Before country became pop, The Grey Eagle embraced your mama’s AM-radio twang. And this storied venue did the same thing at the same time with Celtic and blues, electric guitar and freeform, and a dozen other sorts of sound.

The borough that’s now the River Arts District, back when Grey Eagle owner Jeff Whitworth had the foresight to move in, was better known for the squatters rumored to be living in the surrounding abandoned mills than for Monday night contra dancing.

Half the charm of Asheville is the flashlight shining on what everyone else overlooks.

In the early years of The Grey Eagle, visitors could spend 20 minutes parallel parking by a chain-link fence down a narrow avenue with no streetlights. It stands as a testament to Asheville that loyal fans of live performance looked into the gloom and kept heading for The Grey Eagle’s front doors.

The city has since spruced up its riverbank. The only trouble getting to the now-less-gray Grey Eagle is recognizing it behind sidewalks and swanky landscaping.

The rafters are still exposed. The beer still comes in a can. You can still talk about that time in 2008 when Iris Dement struck you dumb with her cover of “Mama Tried.” Just make sure to store up a few new “you should’ve been there” stories. You’ll need them to impress the next crop of live-music lovers.

• • •

Asheville isn’t slick, promises Robert Greer. He’s about to take the lead for a country music revue at the downtown institution Jack of the Wood.

The city, like Greer, wants “a little grease with the beans.”

Or maybe it was greens. Asheville has no sidewalk monitor to shush the crowds.

Greer wouldn’t need to drive home his point to anyone who ever walked to Jack of the Wood — as everyone should walk there any chance they get — through nearby Pritchard Park on a warm Friday night. That’s when the free-form drummers muster to pound out a love song, written on the spot and dedicated to this town of birthday-cake buildings and gargoyle-topped monoliths. The drum circle takes over the old outdoor bus station and draws high-heeled tourists and work-booted passersby into a turbulent, percussive mix. This Asheville is a Lava soap-and-patchouli-scented patchwork.

And you aren’t finished yet.

Jack of the Wood waits around the Patton Avenue corner. Fiddles wail here, and unplugged Irish sounds can be heard at least one night every week.

The tiny corner stage has hosted the likes of Old Crow Medicine Show and sets that bordered on religious experience with the Warren Haynes Christmas Jam by Day.

Some dark evenings, the glare of pearl-snap buttons alone could just about light the place. On country revue night, there’s a signature Asheville amalgam of local strummers and pluckers, bowmen and belters of the traditional South. (Asheville loves all things local, whether singing or drinking or eating.)

A battered-and-fried Dire Straits number — the older fans can sing along from MTV-honed memory — proves that a pedal steel can improve any song.

And the carefree preschoolers crashing the dance floor in the early evening? If they had grown up over the course of one night, they could be the same lost-in-live-music pack that’s spinning across this floor. Sure, these twirls are more sophisticated, the two-steps better timed. They’ve traded polka dots for pearl snaps.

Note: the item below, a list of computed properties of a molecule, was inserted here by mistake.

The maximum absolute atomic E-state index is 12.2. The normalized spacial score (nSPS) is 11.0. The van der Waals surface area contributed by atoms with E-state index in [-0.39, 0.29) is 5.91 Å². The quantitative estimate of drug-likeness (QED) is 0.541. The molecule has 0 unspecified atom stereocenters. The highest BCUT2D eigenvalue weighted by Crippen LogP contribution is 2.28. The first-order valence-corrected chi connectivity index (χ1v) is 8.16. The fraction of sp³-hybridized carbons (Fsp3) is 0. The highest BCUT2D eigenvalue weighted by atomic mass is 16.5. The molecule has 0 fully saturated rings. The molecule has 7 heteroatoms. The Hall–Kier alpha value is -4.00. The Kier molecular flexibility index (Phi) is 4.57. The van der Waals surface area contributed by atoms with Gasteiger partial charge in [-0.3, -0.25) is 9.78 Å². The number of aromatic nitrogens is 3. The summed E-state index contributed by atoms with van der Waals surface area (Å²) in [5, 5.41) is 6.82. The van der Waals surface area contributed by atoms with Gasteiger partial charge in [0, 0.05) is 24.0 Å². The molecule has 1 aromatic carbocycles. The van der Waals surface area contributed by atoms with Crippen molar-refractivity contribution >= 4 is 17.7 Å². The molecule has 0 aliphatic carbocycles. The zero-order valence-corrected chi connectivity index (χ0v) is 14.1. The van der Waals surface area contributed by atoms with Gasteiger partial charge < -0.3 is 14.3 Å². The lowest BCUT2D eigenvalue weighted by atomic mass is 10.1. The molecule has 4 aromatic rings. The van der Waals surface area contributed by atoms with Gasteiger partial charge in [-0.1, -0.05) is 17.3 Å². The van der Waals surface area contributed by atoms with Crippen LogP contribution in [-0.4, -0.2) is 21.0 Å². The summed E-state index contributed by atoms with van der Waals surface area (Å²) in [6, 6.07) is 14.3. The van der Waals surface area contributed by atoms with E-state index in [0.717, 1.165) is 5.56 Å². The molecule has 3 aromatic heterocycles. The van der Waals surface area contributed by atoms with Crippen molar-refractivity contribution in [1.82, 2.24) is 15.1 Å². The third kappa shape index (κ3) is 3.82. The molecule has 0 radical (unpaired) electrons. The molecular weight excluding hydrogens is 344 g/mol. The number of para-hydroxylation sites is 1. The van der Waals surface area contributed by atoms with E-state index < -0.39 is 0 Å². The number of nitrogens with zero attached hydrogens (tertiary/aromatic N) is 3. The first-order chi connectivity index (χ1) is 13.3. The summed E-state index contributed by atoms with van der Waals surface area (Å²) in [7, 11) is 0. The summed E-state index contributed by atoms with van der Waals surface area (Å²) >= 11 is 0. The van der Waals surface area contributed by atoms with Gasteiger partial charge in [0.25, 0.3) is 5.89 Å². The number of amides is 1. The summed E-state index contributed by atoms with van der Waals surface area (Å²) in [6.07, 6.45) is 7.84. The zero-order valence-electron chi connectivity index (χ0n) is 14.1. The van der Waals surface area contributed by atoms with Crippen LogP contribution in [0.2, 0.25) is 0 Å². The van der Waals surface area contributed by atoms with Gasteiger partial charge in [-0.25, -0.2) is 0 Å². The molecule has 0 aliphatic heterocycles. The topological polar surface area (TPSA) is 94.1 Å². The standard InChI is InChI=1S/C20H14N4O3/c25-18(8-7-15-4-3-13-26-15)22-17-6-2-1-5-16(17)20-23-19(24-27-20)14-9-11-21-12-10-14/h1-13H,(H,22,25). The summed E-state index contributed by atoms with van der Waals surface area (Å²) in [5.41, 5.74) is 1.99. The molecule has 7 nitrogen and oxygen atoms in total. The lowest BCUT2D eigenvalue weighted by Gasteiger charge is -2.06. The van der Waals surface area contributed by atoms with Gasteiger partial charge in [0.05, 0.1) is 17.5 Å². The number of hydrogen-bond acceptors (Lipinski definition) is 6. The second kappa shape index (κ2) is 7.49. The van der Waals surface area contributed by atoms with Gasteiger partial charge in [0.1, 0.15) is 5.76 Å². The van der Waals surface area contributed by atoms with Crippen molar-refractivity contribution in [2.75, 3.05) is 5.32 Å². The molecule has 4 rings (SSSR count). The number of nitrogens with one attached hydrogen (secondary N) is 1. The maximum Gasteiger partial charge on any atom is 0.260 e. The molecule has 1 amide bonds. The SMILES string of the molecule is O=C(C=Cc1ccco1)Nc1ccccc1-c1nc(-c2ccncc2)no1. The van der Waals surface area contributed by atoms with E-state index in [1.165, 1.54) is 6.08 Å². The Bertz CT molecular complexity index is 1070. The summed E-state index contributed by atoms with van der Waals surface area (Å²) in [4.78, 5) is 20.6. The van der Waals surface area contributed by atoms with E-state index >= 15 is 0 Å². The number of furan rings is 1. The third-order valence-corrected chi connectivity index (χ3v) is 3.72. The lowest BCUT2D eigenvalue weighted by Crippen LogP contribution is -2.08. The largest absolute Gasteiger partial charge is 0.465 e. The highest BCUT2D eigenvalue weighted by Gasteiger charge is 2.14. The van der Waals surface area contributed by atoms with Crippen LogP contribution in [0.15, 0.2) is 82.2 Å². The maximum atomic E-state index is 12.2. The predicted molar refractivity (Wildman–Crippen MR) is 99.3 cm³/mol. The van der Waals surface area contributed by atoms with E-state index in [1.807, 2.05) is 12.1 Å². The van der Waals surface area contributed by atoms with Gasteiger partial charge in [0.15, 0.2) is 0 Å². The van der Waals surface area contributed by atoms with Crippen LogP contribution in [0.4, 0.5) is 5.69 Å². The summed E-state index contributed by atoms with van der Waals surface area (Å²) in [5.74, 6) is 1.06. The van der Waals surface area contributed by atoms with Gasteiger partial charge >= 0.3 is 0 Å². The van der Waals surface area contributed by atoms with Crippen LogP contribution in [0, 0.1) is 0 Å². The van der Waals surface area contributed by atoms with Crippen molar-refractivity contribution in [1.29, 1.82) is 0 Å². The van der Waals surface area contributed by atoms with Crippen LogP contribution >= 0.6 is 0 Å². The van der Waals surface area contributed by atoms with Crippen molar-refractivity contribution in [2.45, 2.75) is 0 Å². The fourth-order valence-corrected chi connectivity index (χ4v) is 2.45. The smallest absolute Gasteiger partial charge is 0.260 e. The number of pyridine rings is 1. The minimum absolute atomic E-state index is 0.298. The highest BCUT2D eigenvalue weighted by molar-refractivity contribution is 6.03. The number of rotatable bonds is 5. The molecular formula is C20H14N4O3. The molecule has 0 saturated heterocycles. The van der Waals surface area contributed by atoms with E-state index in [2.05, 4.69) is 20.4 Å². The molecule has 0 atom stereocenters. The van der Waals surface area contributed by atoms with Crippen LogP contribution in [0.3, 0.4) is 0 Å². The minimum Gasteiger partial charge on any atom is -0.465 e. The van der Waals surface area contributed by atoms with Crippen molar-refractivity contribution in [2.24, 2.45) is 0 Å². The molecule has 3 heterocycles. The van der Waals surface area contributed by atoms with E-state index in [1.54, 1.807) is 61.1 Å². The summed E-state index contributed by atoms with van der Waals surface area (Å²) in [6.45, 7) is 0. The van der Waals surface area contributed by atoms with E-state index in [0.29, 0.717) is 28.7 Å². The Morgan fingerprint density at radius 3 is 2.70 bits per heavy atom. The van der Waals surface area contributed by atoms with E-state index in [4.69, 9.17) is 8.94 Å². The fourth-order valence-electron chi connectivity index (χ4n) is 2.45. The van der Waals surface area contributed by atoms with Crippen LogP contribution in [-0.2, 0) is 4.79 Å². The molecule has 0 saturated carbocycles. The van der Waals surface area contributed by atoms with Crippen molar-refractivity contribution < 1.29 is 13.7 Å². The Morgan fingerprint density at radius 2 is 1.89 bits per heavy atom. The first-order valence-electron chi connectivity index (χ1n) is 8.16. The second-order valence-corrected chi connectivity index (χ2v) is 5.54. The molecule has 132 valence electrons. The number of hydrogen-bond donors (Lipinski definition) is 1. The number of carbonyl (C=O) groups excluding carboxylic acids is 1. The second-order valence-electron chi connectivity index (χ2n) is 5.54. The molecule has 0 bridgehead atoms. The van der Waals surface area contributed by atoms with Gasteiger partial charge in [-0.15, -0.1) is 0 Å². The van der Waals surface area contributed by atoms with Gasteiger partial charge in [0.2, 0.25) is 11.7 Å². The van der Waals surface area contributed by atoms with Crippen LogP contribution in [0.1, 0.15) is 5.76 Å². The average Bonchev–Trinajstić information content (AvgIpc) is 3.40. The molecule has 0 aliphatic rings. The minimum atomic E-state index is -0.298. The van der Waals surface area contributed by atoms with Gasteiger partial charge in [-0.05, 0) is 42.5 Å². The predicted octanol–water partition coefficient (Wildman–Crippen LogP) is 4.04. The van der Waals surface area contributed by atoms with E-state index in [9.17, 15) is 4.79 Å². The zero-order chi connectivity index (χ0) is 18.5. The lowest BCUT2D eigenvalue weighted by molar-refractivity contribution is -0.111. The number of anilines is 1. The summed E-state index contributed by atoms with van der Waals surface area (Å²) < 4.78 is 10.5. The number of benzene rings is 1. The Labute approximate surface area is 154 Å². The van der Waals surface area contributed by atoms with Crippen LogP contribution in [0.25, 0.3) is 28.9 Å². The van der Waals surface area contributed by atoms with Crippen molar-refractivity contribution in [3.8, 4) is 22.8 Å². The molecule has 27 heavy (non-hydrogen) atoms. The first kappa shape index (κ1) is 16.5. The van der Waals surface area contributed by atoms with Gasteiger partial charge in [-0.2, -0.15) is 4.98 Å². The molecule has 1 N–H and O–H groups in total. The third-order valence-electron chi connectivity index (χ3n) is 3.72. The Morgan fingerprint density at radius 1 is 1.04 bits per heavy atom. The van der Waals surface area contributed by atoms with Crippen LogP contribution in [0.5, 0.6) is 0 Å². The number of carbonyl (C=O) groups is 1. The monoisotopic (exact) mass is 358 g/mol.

But leave it to Asheville to make unabashed dancers of us all. The city doesn’t expect its company to be too slick, either.

asheville music

Photograph by Emily Chaplin photograph by derek olson

Guests duck under a discreet awning, peek inside, and think they’re seeing the whole of Tressa’s Downtown Jazz & Blues.

Think again. Asheville isn’t that obvious.

Tressa’s is a time machine with a blues-funk stereo, a memento of the Art Deco downtown that roared through the early 20th century under shining chandeliers and gilded mirrors.

Here, dancers and drinkers sway in light from an unexpected disco ball in the high, pressed-tin ceiling.

Guests groove to blue notes, and slide around an austere dance floor at the insistence of a plaintive harmonica.

At Tressa’s, gold fringe and burgundy velvet back the lowdown thrum of a blues duo, the moan of a jazz sax. It’s equal parts front parlor and back room.

Here, Asheville shows off the early show and late show custom the city cultivates across its myriad of small stages. It is an offering to the city’s dogged callers, the out-of-towners who come before supper but find, street after street, another rhythm, another pleading, treble-toned invitation to stay a little longer.

It is a reflection on that great Southern tradition of over-long good-byes, that ritual of lingering in doorways or on front porches for hours after the first intimation that you’d better be getting on home now. It’s late.

Then, another hour later, you’re still listening to a story about the neighbor’s new baby or the job your cousin’s wife finally broke down and found.

Or how you should really take the rest of this pie with you.

The difference is that Asheville wants to give you one more stanza, one more tune to hum on the drive down the mountain. It might be a country weeper stuck in your head, or it might be a raucous soul standard. It’s probably both.

The label you were ready to pin on the city never did stick. Asheville’s costumes change too often. The crowds move too quickly. This city is a player who won’t be typecast, and it’s also a dancer who’s saving one for you.

This story appeared in print as Asheville: Music City. 

This story was published on Jun 04, 2015

Ragan Robinson

Ragan Robinson is the digital editor for the Winston-Salem Journal.